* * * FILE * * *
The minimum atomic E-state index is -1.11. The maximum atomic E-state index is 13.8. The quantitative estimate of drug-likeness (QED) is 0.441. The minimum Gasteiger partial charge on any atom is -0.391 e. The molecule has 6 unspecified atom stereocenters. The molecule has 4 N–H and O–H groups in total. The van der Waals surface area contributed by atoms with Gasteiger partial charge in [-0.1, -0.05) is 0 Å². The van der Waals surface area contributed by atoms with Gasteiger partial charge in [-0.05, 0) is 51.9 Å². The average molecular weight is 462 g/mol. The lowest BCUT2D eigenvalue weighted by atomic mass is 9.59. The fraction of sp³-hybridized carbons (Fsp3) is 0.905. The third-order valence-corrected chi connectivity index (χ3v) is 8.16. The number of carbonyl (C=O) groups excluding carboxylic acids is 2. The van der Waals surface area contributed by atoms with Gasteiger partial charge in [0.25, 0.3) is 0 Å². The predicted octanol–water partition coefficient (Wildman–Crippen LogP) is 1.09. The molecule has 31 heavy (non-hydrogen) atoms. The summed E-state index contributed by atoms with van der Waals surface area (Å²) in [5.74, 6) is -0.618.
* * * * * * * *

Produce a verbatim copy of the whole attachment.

The minimum atomic E-state index is -1.11. The maximum atomic E-state index is 13.8. The quantitative estimate of drug-likeness (QED) is 0.441. The minimum Gasteiger partial charge on any atom is -0.391 e. The molecule has 6 unspecified atom stereocenters. The molecule has 4 N–H and O–H groups in total. The van der Waals surface area contributed by atoms with Gasteiger partial charge in [-0.1, -0.05) is 0 Å². The van der Waals surface area contributed by atoms with Gasteiger partial charge in [-0.05, 0) is 51.9 Å². The average molecular weight is 462 g/mol. The lowest BCUT2D eigenvalue weighted by atomic mass is 9.59. The fraction of sp³-hybridized carbons (Fsp3) is 0.905. The third-order valence-corrected chi connectivity index (χ3v) is 8.16. The number of carbonyl (C=O) groups excluding carboxylic acids is 2. The van der Waals surface area contributed by atoms with Gasteiger partial charge in [0.25, 0.3) is 0 Å². The predicted octanol–water partition coefficient (Wildman–Crippen LogP) is 1.09. The molecule has 31 heavy (non-hydrogen) atoms. The summed E-state index contributed by atoms with van der Waals surface area (Å²) in [5.74, 6) is -0.618.